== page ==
9th June 2017 – Fearless Records
01. Waves Control
03. Feels Good
04. Disaster Vehicle
08. Tides Change
09. On Her Mind
10. Heavy Silence
11. Pullin’ Shades
12. Left For Dead
Different Animals is a curious title for a new album from Volumes, as it represents a partial truth, no matter how one dissects it. In one sense, Volumes themselves are different as they have enlisted a new vocalist, Myke Terry, who elevates what the band as a whole is capable of with his smooth clean singing, compared to the monotony offered by previous screamer Michael Barr. The prior vocal duo of Barr and Gus Farias (notorious for failing to deliver on paid guest spots for other artists and for writing tweets so inscrutable and offensive that it makes Donald Trump look like Neil deGrasse Tyson) was unarguably the most redundant co-vocalist team in all of metal and utterly failed to justify the team dynamic; if not live, then certainly on recordings. On the other hand, can it really be said that Volumes are different when the music on display is the same djent that was stale five years ago with predictable pop melodies sprinkled on top? That’s really more of a rhetorical question, as Different Animals is not appreciably different from or better than anything else in the subgenre.
The first taste of Different Animals, “Waves Control“, is immediately arresting with its intensity and general competency. Volumes’ greatest asset has always been its tight rhythmic section that is composed of lead guitarist Diego Farias, drummer Nick Ursich, and MVP bassist Raad Soudani. “Waves Control” is a really strong first showing and shows what they are capable of when every piece comes together cohesively. It is the best song on the album and makes the rest of Different Animals comparatively disappointing, as the formula that emerges at the second track “Finite” wears thin almost instantly and never relents for the eleven tracks that follow.
What the listener is treated to starting with “Finite” is simple and auto-tuned to hell; singalong choruses that were effective when Bring Me The Horizon did it a few years ago, with the benefit of melodious instrumentals to support their ambition. These are further dragged down by the vapid and embarrassing lyrics that is the kind of melodramatic pre-teen pabulum that would not be out of place on an early Avril Lavigne song. This is not at all an exaggeration, mind you. Please enjoy an excerpt from “Pieces” and see if you can tell:
“Here in my tragedy, drifting from sanity, I’m falling down to pieces, I’m falling down to pieces
Nowhere left to run, nowhere left to hide, no escape from the thoughts that plague my mind”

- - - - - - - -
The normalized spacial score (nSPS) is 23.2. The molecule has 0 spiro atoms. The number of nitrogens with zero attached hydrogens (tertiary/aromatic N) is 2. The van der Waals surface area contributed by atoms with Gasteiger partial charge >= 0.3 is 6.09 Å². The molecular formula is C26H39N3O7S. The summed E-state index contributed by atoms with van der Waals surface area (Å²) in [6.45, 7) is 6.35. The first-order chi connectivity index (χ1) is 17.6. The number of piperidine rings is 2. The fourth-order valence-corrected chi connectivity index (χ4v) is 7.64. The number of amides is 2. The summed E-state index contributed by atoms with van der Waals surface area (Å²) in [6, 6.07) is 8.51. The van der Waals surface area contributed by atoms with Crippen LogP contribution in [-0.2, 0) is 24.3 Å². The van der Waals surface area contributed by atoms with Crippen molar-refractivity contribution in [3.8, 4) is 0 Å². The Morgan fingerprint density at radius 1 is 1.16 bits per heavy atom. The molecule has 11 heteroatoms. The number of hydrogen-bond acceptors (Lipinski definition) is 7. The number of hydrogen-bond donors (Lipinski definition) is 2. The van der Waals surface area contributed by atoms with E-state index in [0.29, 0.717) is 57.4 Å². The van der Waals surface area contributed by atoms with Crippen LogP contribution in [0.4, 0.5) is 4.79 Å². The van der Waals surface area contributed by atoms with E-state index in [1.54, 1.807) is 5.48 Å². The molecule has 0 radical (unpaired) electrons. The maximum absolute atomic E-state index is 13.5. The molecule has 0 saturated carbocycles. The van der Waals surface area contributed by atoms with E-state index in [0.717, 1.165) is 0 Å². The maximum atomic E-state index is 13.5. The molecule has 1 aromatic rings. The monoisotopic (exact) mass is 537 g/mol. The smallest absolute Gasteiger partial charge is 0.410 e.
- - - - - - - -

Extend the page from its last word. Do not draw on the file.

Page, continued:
Have another one from the blatantly misogynistic “On Her Mind”
“200 calls on my phone that I missed voice mails
Talkin bout where u at where u been
I need to know who u with
I already told u that I’m with the homies recording
I can’t be reportin my moves all day
More time with you less money go my way
Lemme do my thang, lemme rock my chain
When I get home let the dingaling swing”
And of course
“You not the only one
You think I owe u sum’
You think you know me
But you not the lonely one
I don’t feel anything anymore
Look me in my eyes
I’m ready to die, bust my .45
Break bread with my guys
When I’m counting baby don’t hit my line
Turn around bow down lemme feel your spine”
“You were everything, everything that I wanted (that I wanted)
We were meant to be, supposed to be but we lost it
And all of the memories, so close to me, just fade away
All this time you were pretending
So much for my happy ending”
Okay that last one actually was Avril Lavigne, but the lyrics are 6th grade notebook poetry-quality from beginning to end, vacillating from vapid young adult literature to edgy YouTube comment.
Despite having a track actually titled “Interlude” that leads into a regrettable song called “Hope” – which leans heavily on extremely poor rap verses before giving way to a cookie-cutter chorus – there’s another song called “Tides Change” immediately after that song that itself a pointless minute-long interlude. That’s not such a major complaint in the grand scheme of things though; merely an oddity and more likely than not just a way to extend the tracklist from 10 songs to 12.
If all of this sounds extremely negative it is because it has been. However, it is notable to emphasize that the flaws in Different Animals only will seem egregious to listeners who are paying attention to what they are hearing. Perhaps that sounds odd, but really the songs by and large are musically adequate. The aforementioned rhythmic section is tight, if unmemorable, and the performance by newcomer Myke Terry is quite good! If anything Volumes are still dragged down by their terrible lyrics and seeming inability to write instrumentally compelling songs that go beyond rote syncopated repetition. The desire for crossover mainstream appeal is extremely evident from “Finite” to “Feels Good” and “Pieces” (among others) and Volumes use cheesy EDM risers that would not be out of place in a Zumba class prior to generic hardcore breakdowns, but the simple vocal melodies are alright on the ears.
On their third album it seems as though Volumes have been able to craft what is – after revisiting Via and No Sleep – their best collection of songs yet. Unfortunately, that only elevates their output from poor to mediocre. The brief run time of 35 minutes makes this an easy album to return to for repeat listens but after hearing it once or twice it would be difficult to imagine anybody but the most fervent fan of open chugging and head bobbing to cheesy stutter effect skramz being drawn back to it. Different Animals? Sure, but not different enough.